Q&A: Armenian vs. Calvinistic School Teaching[edit]

[Audience] I really appreciate what you said about theology the center of our studies and not taught in Christian schools, and I’ve tried to say that. {?} four years old in the Lord, and {?} theology, and I can see how theology {?} when they told me how to study this and study that. {?} out to lunch. You being the more mature, you’ve been around a lot longer, they had concerns in government, and concerns in this, and concerns in science, and I’ve told them that, you know, because their theology is Armenian and not Calvinistic, there’s {?} in the Lord. Maybe could you explain {?} why Armenians theology {?}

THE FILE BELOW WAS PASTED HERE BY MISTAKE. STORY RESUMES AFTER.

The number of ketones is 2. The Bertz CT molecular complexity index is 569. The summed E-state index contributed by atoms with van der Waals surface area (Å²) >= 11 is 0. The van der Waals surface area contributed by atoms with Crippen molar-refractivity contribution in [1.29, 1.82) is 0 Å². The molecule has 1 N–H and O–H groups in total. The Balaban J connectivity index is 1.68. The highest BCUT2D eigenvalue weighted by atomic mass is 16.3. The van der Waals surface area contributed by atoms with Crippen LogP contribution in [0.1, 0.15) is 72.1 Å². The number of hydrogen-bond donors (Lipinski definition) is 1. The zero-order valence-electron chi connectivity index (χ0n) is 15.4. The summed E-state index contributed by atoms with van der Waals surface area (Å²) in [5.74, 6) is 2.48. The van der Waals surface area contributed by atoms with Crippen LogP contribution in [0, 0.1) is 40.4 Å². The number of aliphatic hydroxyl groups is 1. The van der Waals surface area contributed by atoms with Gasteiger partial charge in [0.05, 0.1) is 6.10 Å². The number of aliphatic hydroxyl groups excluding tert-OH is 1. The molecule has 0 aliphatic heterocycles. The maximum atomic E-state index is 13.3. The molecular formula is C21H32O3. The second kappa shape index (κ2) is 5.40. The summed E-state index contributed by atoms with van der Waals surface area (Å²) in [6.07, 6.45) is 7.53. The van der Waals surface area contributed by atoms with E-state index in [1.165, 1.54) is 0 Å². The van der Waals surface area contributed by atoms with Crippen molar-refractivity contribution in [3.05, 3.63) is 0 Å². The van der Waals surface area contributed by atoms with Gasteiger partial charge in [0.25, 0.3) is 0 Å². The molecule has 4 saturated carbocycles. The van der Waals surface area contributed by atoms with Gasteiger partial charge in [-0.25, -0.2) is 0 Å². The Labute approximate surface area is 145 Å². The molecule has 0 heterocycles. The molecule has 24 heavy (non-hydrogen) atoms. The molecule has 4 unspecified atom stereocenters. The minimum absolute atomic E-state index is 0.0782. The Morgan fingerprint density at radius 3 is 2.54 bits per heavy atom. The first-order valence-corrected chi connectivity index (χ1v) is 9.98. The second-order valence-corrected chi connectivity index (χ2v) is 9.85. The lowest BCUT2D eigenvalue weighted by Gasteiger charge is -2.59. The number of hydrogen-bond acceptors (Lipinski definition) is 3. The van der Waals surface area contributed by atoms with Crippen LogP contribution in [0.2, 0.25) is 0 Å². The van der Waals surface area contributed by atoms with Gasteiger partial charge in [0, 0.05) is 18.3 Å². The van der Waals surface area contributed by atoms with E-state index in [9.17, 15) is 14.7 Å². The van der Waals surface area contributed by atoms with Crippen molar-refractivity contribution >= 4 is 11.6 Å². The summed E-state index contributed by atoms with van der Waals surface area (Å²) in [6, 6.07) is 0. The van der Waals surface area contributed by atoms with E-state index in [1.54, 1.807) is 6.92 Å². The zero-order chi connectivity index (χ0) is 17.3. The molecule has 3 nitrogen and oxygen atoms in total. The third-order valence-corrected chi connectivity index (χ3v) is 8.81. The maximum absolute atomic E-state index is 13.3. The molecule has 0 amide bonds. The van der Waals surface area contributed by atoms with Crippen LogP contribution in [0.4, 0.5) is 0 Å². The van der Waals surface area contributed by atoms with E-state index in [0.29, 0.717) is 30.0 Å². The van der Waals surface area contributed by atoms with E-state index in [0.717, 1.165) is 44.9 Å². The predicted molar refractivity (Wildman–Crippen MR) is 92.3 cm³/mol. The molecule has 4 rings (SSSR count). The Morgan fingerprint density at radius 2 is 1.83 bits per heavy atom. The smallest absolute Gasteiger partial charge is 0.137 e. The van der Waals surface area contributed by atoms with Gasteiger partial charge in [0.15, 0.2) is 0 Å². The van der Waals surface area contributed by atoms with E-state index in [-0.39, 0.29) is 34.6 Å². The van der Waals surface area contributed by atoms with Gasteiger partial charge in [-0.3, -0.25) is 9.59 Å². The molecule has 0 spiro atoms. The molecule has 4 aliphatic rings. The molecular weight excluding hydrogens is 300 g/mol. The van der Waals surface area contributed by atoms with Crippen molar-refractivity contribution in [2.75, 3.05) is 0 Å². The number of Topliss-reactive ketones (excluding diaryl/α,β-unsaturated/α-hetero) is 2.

[Rushdoony] Yes, Armenian theology cannot do anything because, having denied God’s sovereignty and predestination, it denies, systematics. The fundamental presupposition of systematics is that every area of life and thought, every moment of time is under the absolute governance of God and has meaning {?} so that {?} are necessary for {?}. There is a necessary coherence between every fact in the universe and every other fact. Then, you’re not studying miscellaneous subjects. You are studying all things from the perspective of “God is the Lord,” and every area of life is a revelation of Him. Now, when you have systematics, things hang together. William Butler Yeats, in his famous poem, “The Second Coming,” how many of you know that? Well, his idea is that there is a second coming now of the beast, and he speaks of the beast slouching to the New Bethlehem waiting to be born. You see nothing but horror ahead. Why? The center is lost. Things no longer hang together, and with that systematics, nothing hangs together. So that when Armenian theology steps in, it still talks about God but it has accepted the humanistic worldview in which it’s miscellaneous facts. Last week I was speaking somewhere, and I was speaking before a particularly brilliant group of people, and someone wanted to know how it was that I made the connection between things so well, and I said, “It’s very simply if you begin with the sovereign God of scripture, if you have a systematic theology, then all things hang together. They have a logical necessity to them, and you begin to see the connection.” Now, that’s the problem with people who don’t have this faith. They don’t see the connection between theology as the queen of sciences and the various subjects. [00:49:24]